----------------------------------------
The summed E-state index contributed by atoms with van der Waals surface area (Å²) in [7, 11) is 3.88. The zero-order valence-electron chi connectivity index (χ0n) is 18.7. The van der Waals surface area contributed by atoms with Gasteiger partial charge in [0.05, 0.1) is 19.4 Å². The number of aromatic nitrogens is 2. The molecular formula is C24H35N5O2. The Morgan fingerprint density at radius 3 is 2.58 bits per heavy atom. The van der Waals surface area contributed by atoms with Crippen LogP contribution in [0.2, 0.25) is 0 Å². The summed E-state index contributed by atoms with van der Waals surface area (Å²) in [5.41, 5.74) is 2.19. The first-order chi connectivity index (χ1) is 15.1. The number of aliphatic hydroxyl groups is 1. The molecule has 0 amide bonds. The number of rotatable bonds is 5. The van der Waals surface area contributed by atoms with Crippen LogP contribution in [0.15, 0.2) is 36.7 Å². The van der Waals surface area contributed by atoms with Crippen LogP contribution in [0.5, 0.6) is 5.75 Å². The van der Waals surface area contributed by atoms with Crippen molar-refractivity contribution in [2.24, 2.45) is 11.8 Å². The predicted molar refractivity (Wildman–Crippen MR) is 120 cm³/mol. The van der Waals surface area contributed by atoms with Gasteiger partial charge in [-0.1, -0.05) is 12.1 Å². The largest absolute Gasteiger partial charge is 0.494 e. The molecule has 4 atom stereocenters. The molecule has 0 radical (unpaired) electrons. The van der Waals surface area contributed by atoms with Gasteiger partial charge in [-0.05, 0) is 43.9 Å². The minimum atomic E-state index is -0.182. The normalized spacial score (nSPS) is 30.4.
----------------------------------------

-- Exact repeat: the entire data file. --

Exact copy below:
The summed E-state index contributed by atoms with van der Waals surface area (Å²) in [7, 11) is 3.88. The zero-order valence-electron chi connectivity index (χ0n) is 18.7. The van der Waals surface area contributed by atoms with Gasteiger partial charge in [0.05, 0.1) is 19.4 Å². The number of aromatic nitrogens is 2. The molecular formula is C24H35N5O2. The Morgan fingerprint density at radius 3 is 2.58 bits per heavy atom. The van der Waals surface area contributed by atoms with Crippen LogP contribution in [0.2, 0.25) is 0 Å². The summed E-state index contributed by atoms with van der Waals surface area (Å²) in [5.41, 5.74) is 2.19. The first-order chi connectivity index (χ1) is 15.1. The number of aliphatic hydroxyl groups is 1. The molecule has 0 amide bonds. The number of rotatable bonds is 5. The van der Waals surface area contributed by atoms with Crippen LogP contribution in [0.15, 0.2) is 36.7 Å². The van der Waals surface area contributed by atoms with Crippen LogP contribution in [0.5, 0.6) is 5.75 Å². The van der Waals surface area contributed by atoms with Crippen molar-refractivity contribution in [2.24, 2.45) is 11.8 Å². The predicted molar refractivity (Wildman–Crippen MR) is 120 cm³/mol. The van der Waals surface area contributed by atoms with Gasteiger partial charge in [-0.1, -0.05) is 12.1 Å². The largest absolute Gasteiger partial charge is 0.494 e. The molecule has 4 atom stereocenters. The molecule has 0 radical (unpaired) electrons. The van der Waals surface area contributed by atoms with Gasteiger partial charge in [-0.05, 0) is 43.9 Å². The minimum atomic E-state index is -0.182. The normalized spacial score (nSPS) is 30.4.